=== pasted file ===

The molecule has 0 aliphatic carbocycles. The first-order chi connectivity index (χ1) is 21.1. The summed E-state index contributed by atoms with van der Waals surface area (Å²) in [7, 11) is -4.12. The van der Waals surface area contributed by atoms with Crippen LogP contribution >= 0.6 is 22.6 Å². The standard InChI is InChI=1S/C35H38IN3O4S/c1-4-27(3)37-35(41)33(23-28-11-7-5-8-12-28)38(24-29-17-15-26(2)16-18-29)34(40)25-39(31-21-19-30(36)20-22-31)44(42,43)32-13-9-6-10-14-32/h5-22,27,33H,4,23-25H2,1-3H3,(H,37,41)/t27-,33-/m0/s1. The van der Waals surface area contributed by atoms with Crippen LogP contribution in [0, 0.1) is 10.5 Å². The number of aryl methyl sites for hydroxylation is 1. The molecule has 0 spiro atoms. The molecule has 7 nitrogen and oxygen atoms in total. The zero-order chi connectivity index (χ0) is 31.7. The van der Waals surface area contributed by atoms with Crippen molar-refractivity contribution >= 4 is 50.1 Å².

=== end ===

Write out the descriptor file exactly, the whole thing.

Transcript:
The molecule has 0 aliphatic carbocycles. The first-order chi connectivity index (χ1) is 21.1. The summed E-state index contributed by atoms with van der Waals surface area (Å²) in [7, 11) is -4.12. The van der Waals surface area contributed by atoms with Crippen LogP contribution >= 0.6 is 22.6 Å². The standard InChI is InChI=1S/C35H38IN3O4S/c1-4-27(3)37-35(41)33(23-28-11-7-5-8-12-28)38(24-29-17-15-26(2)16-18-29)34(40)25-39(31-21-19-30(36)20-22-31)44(42,43)32-13-9-6-10-14-32/h5-22,27,33H,4,23-25H2,1-3H3,(H,37,41)/t27-,33-/m0/s1. The van der Waals surface area contributed by atoms with Crippen LogP contribution in [0, 0.1) is 10.5 Å². The number of aryl methyl sites for hydroxylation is 1. The molecule has 0 spiro atoms. The molecule has 7 nitrogen and oxygen atoms in total. The zero-order chi connectivity index (χ0) is 31.7. The van der Waals surface area contributed by atoms with Crippen molar-refractivity contribution >= 4 is 50.1 Å².